If you were not to claim her as a dependent, then there are two tax families - you and your spouse and any other children in the first one, and your daughter in the second one. In this scenario, your daughter may not qualify for ACA because her income might be under 100% of FPL for a family size of one. In this case the most likely situation would be for her to sign up for her college plan if she's going to be at college, or her work plan if she's working, or Medicaid if neither of those apply.

2. Her income. If you claim her as a dependent and if she is required to file a tax return, then her AGI will be added to your household income and be reported on Line 2b of Form 8962. (If she is not required to file a return but files a return to, for example, get any withholding refunded to her, then you do not have to report her AGI on your 8962.)

If you do end up claiming her as a dependent, then how the subsidy is divided won't matter, because the math works out the same way if you're adding both policies together on your 8962.

If you're really enthusiastic about tax planning, you might consider evaluating if it's better to try to have her as a tax dependent or a tax independent this year. There are pros and cons both ways, but if you figure out that one way is better than the other, then you can work to make the facts and circumstances be such that you arrive at the answer you would prefer, rather than waiting until the end of the year and discovering that the facts and circumstances have locked you into the less preferred option.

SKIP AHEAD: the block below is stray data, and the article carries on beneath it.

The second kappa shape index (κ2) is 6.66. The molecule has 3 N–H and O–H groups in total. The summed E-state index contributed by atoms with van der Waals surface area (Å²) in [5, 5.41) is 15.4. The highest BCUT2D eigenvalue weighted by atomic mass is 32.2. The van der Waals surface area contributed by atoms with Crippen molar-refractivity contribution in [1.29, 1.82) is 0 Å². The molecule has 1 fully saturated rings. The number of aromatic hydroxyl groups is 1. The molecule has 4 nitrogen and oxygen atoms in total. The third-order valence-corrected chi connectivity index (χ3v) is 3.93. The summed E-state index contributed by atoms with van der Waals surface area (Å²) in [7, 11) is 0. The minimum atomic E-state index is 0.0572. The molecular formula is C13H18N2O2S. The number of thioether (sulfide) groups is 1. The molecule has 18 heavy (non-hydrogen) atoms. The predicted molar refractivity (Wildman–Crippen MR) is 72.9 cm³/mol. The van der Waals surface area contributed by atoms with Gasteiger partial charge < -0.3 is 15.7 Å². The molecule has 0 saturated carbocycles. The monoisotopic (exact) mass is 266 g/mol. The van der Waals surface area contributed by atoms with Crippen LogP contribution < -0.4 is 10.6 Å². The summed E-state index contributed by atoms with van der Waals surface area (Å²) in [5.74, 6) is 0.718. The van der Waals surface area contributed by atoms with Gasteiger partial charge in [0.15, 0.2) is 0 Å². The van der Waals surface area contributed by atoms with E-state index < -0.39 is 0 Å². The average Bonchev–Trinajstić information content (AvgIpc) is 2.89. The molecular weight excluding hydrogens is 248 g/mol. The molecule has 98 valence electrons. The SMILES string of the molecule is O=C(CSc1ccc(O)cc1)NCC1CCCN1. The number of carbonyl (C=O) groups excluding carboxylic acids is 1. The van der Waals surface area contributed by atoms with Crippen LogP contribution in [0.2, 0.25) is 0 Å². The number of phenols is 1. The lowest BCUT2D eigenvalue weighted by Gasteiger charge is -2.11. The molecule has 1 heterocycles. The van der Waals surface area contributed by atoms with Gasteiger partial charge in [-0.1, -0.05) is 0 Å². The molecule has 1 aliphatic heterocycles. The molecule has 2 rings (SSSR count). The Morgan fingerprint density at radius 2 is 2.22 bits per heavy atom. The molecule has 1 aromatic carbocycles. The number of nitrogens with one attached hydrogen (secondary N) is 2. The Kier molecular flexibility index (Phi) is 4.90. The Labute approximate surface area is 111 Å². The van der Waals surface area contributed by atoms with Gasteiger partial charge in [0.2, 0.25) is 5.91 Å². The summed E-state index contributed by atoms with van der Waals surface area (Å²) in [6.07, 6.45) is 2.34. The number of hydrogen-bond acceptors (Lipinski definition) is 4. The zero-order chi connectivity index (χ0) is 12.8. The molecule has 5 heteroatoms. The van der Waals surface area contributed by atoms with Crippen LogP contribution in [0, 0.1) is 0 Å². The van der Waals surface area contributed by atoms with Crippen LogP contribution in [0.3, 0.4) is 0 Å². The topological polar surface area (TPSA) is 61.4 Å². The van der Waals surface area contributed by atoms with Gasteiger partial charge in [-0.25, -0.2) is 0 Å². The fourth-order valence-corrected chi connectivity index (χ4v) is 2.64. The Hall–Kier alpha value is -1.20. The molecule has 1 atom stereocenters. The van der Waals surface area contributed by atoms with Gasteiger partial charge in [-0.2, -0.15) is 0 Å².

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Old 01-21-2022, 04:08 PM   #7
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Are they in school?

The school-based health insurance (gold-level ACA equivalent) plan for our last kid in school is very reasonable.

IIRC, ~$1,600 for a full calendar year of coverage.
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Old 01-22-2022, 06:42 AM   #8
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Are they in school?

The school-based health insurance (gold-level ACA equivalent) plan for our last kid in school is very reasonable.

IIRC, ~$1,600 for a full calendar year of coverage.
How would this affect any subsidy? Would we still get a 1095A for the school plan?
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Old 01-22-2022, 07:19 AM   #9
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How would this affect any subsidy? Would we still get a 1095A for the school plan?
School plans, at least the one I'm aware of that my son has, are not ACA compliant - one rule for ACA plans is that they are sold through the state marketplace, and school plans are not sold that way.

Therefore, they do not issue 1095As, they don't qualify for subsidies, and they are not reported on your 8962.
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Old 01-22-2022, 09:20 AM   #10
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School plans, at least the one I'm aware of that my son has, are not ACA compliant - one rule for ACA plans is that they are sold through the state marketplace, and school plans are not sold that way.

Therefore, they do not issue 1095As, they don't qualify for subsidies, and they are not reported on your 8962.
Not an ACA plan, but still creditable coverage.

The plan my kid has specifically states:

"METALLIC LEVEL GOLD WITH ACTUARIAL VALUE OF 85.830%"

They receive a 1095B for school plans, same as for employer-provided health insurance.